Ultimate Battle Pack Cobra Commander and Trubble Bubble
Hasbro made some pretty great exclusives during the 25th Anniversary line. While I thought it was a bit overpriced considering how much of it was stuff I already had, the Ultimate Battle Pack from Target was pretty impressive. You got six figures, two large vehicles, one small vehicle and a JUMP pack. I couldn’t afford it at its initial price point of $63 dollars, but holy crap did Target discount this set after Christmas was over. I’m pretty sure I found the Ultimate Battle Pack for around $20 shortly after the first of the year (I know I was back in Kansas after Christmas and that year, K-State had a pretty early spring semester start date) and at that price, it was a no brainer. It was a really nicely thought out set and I’m sure if I were a kid, I would have loved getting all that stuff in one nice big box for Christmas. While everyone focused on the MOBAT in the set since it was the only vehicle in the set that hadn’t been previously released, I really found myself loving Cobra Commander and his own personal Trubble Bubble.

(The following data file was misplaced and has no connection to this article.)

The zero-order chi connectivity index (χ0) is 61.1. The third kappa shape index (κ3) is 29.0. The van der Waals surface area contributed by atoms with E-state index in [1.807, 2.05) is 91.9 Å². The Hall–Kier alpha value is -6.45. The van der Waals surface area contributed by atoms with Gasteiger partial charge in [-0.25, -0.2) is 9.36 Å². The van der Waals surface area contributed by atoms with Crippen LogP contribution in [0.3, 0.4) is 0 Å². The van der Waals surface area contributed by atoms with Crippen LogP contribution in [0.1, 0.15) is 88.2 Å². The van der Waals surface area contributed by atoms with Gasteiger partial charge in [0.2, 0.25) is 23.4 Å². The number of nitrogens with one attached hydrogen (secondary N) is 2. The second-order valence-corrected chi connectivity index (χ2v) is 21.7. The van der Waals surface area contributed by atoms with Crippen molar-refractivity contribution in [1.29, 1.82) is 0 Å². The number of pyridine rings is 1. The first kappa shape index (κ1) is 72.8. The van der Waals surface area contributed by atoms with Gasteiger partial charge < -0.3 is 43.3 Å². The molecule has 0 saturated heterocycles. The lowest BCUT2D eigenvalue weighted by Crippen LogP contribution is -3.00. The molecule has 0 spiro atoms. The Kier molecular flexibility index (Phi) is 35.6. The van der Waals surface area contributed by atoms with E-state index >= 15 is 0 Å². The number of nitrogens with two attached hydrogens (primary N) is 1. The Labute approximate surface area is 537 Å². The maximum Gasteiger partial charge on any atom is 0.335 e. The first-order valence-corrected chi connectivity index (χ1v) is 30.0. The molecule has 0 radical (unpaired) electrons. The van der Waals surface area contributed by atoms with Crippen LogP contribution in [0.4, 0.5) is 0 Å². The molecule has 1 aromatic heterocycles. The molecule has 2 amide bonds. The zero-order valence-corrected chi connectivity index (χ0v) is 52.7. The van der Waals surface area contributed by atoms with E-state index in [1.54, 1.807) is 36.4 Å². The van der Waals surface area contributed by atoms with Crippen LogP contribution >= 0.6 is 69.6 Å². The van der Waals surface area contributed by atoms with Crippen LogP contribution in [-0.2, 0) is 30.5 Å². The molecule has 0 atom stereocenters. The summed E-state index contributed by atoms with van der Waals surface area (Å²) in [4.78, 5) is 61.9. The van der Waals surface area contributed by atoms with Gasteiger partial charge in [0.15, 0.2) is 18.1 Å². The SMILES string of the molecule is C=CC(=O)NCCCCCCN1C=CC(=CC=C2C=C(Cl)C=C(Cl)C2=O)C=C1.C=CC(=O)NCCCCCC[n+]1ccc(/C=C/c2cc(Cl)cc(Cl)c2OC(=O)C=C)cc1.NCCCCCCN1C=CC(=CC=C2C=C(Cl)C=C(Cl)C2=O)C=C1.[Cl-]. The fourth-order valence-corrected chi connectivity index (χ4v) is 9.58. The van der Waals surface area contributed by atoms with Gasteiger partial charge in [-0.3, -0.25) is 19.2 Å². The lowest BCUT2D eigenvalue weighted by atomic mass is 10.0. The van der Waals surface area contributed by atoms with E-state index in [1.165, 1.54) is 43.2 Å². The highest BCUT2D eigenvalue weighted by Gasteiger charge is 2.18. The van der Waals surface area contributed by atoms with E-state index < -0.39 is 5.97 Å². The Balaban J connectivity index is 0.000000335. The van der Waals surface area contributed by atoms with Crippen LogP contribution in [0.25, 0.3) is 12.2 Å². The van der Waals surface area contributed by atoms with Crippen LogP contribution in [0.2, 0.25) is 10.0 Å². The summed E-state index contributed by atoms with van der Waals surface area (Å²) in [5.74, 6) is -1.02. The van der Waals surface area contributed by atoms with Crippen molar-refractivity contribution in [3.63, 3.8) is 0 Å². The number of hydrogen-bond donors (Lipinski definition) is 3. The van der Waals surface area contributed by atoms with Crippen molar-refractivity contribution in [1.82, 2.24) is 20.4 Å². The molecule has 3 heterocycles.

The 25th Anniversary Cobra Commander figure was one we saw a lot of when the line relaunched. Counting this version, there were eleven Cobra Commanders released during the 25th Anniversary line that all used the same body and just varied between the use of battle helmet or hooded head. I was really tired of this mold by the time we got to the Ultimate Battle Pack, but it’s really not that bad of a figure. While it pales in comparison to the Ultimate Cobra Commander from the Retaliation line, the 25th Anniversary Cobra Commander is an amazingly faithful update of his classic look. The mold is nicely detailed and it was one of the few early 25th Anniversary figures that managed to successfully disguise the mid-torso joint by putting it in a little lower and using the natural break in the body at his ab belt. As such, he’s a much nicer-looking figure than a lot of the early figures. I don’t quite understand why someone would wear a belt at his abs and have one to hold up his pants, but that’s neither here nor there. That’s what Cobra Commander did back in the day and that’s what he does now. The overall design is good, but there are still some flaws. First of all, I hate his legs. I realize Cobra Commander’s pants were really tight in 1982, but I really hate that look here. The lower legs don’t look too bad, but his thighs make it look more like he’s wearing tights or yoga pants rather than actual pants. I realize wearing tights as pants or yoga pants everywhere is fashionable now for some unknown reason, but it really kills the intimidation factor when Cobra Commander looks like he’s taking his fashion cues from women leaving the gym. The upper body fares a lot better. Hasbro did an amazing job recreating his original look. The overcoat that buttons off center is a classic Cobra Commander element and it actually looks a bit more realistic this time around because there’s not nearly as much of his undershirt visible as there was back in the day. The back of the torso is also designed to carry his pistol like it did back in the day. I think that’s some great attention to detail and I’m glad they went to the trouble to include it here. The arms do deviate (and always have considering how many times they reused this look) a little from the 1982 Cobra Commander because back then he was wearing short black gloves instead of the long ones he’s got now. I don’t really mind it all that much, but it’s a little surprising that considering how much Hasbro tried to perfectly recreate everyone’s original look with the 25th Anniversary line, they went with long gloves instead of short. My only real complaint with the arms is that his left hand is closed. Yes, it’s great for an intimidating “the world is mine” gesture, but it pretty well sucks for anything else. I’m of two minds about the head. While I like that they made the outer helmet removable since it let them include a nice nod to the comics on the back of his head where he’s got the anti-tamper explosives there, I think the helmet looks like it sits too low on his head. Maybe it’s just because there are no facial landmarks to base it on and I just stink at judging distance, but it really looks like the brim of the helmet covers his eyes. Yes, you can tweak its position a little and minimize the problem, but then the helmet sits rather loosely on his head so it’s not a great solution. Plus, the head, even with the outer helmet, on looks a bit too small to realistically fit a head inside there. Cobra Commander may be a pinhead if you take your interpretation of him from the cartoon, but he definitely shouldn’t be pin-headed.